DENSITY AS A DETERMINANT OF HIGHWAY IMPACTS

The effects of superhighways in established residential areas in 23 standard metropolitan statistical areas in nine states are reported. Comparisons are made between affected and unaffected census tracts for 34 population and housing variables by using information from the U.S. Census for 1960 and 1970 and from state highway departments. The analysis tool is multiple regression, which permits statistical control for tract location and "history." Regressions were run separately for high-and low-density tracts, and housing density was posited as a conditioning factor of highway impact. Results indicate (a) substantial differences between affected and unaffected tracts in high-density tracts but not in the low-density stratum and (b) that despite these differences the highway impact variable accounts for little of the variance in the dependent variable. The latter finding implies that highways are of minor importance in explaining changes in census characteristics compared with general demographic trends and deliberate policies in metroplitan areas. /Author/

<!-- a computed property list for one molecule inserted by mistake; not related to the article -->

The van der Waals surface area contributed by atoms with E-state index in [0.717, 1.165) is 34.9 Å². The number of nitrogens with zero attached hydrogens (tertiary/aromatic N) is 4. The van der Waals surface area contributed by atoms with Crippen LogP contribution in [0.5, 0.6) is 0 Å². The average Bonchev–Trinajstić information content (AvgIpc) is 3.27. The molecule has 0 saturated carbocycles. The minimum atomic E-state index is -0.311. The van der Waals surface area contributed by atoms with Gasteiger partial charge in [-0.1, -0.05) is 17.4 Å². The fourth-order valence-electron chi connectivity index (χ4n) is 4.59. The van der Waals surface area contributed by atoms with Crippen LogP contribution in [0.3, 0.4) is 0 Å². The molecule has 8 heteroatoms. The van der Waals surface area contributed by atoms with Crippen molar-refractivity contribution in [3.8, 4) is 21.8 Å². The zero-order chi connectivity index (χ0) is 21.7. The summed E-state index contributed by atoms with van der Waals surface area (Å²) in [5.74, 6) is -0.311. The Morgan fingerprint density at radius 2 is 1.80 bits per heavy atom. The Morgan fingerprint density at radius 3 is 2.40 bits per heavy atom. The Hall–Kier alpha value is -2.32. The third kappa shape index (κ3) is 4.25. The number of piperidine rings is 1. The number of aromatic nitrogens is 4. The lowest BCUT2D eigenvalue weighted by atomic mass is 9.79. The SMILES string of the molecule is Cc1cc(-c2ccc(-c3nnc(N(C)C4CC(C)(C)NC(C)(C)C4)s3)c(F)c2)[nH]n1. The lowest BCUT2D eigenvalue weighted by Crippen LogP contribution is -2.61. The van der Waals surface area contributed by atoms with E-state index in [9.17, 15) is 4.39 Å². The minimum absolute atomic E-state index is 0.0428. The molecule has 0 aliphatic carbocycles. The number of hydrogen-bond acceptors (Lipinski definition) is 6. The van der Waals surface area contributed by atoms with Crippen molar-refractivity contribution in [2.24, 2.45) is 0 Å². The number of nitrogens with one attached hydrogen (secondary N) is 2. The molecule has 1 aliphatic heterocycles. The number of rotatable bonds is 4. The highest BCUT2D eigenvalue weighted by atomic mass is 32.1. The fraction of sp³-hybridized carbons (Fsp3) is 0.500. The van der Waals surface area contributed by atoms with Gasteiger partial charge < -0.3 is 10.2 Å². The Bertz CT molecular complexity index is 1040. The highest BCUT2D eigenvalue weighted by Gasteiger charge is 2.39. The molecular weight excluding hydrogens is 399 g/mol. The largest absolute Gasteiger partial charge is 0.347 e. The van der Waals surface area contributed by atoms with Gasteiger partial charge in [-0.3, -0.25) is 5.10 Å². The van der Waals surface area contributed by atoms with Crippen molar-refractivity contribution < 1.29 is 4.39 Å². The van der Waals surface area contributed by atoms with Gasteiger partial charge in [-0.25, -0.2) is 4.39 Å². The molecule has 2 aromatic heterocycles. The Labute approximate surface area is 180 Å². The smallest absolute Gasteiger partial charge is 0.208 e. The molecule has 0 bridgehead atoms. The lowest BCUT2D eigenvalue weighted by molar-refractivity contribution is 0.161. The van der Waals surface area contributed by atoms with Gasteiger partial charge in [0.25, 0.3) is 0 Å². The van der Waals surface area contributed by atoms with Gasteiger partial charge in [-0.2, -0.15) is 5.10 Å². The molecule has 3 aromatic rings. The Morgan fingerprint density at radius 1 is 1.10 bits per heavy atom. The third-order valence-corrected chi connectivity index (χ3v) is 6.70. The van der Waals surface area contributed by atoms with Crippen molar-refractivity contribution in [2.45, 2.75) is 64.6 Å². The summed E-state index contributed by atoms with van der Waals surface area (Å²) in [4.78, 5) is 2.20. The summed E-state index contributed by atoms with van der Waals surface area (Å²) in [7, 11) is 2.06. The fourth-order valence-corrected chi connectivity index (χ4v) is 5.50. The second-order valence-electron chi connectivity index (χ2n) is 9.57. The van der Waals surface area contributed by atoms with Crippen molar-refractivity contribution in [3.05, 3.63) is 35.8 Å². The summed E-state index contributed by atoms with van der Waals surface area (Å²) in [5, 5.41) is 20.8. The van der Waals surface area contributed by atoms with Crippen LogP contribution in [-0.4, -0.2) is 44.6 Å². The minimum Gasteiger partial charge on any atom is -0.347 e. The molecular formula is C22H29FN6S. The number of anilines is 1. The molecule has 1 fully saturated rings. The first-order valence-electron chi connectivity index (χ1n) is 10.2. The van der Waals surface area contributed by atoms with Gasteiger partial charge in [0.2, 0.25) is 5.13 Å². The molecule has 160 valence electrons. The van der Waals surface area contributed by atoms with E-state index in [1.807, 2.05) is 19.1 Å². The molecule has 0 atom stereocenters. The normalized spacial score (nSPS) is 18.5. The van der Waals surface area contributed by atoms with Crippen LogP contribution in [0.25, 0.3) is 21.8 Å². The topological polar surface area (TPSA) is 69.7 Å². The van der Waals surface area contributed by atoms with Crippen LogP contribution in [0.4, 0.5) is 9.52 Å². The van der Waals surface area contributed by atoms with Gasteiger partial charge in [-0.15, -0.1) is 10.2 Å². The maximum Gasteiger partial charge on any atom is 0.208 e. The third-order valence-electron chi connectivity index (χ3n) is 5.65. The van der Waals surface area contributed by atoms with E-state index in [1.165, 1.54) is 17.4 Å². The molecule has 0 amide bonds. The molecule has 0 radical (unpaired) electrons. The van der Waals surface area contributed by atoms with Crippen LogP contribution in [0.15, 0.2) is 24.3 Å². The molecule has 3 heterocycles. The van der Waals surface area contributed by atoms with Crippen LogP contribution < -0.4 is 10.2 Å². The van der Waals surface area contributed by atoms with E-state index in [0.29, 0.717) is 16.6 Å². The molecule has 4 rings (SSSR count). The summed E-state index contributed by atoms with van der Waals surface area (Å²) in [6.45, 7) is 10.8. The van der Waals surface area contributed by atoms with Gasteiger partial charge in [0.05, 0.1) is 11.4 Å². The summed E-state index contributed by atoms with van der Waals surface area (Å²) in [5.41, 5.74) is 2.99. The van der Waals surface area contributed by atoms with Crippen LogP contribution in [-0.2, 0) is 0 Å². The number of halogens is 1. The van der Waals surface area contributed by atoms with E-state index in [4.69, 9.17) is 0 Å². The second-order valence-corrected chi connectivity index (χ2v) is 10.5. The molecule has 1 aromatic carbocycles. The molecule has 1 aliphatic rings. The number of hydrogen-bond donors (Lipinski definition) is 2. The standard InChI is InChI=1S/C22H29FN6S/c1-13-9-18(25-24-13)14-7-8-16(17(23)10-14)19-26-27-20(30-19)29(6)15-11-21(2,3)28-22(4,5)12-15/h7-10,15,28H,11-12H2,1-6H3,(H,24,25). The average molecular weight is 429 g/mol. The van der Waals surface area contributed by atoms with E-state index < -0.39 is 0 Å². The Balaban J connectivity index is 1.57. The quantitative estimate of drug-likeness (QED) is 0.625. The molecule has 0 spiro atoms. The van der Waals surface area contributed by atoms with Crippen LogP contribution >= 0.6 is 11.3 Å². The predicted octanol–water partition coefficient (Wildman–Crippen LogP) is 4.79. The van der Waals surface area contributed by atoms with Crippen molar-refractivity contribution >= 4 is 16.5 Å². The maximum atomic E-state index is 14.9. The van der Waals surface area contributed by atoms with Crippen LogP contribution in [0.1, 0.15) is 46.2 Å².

Media Info

  • Media Type: Print
  • Features: References; Tables;
  • Pagination: pp 4-9
  • Monograph Title: Effects of transportation on the community
  • Serial:

Subject/Index Terms

Filing Info

  • Accession Number: 00196667
  • Record Type: Publication
  • ISBN: 0309028310
  • Report/Paper Numbers: HS-026 811
  • Files: TRIS, TRB
  • Created Date: Sep 15 1979 12:00AM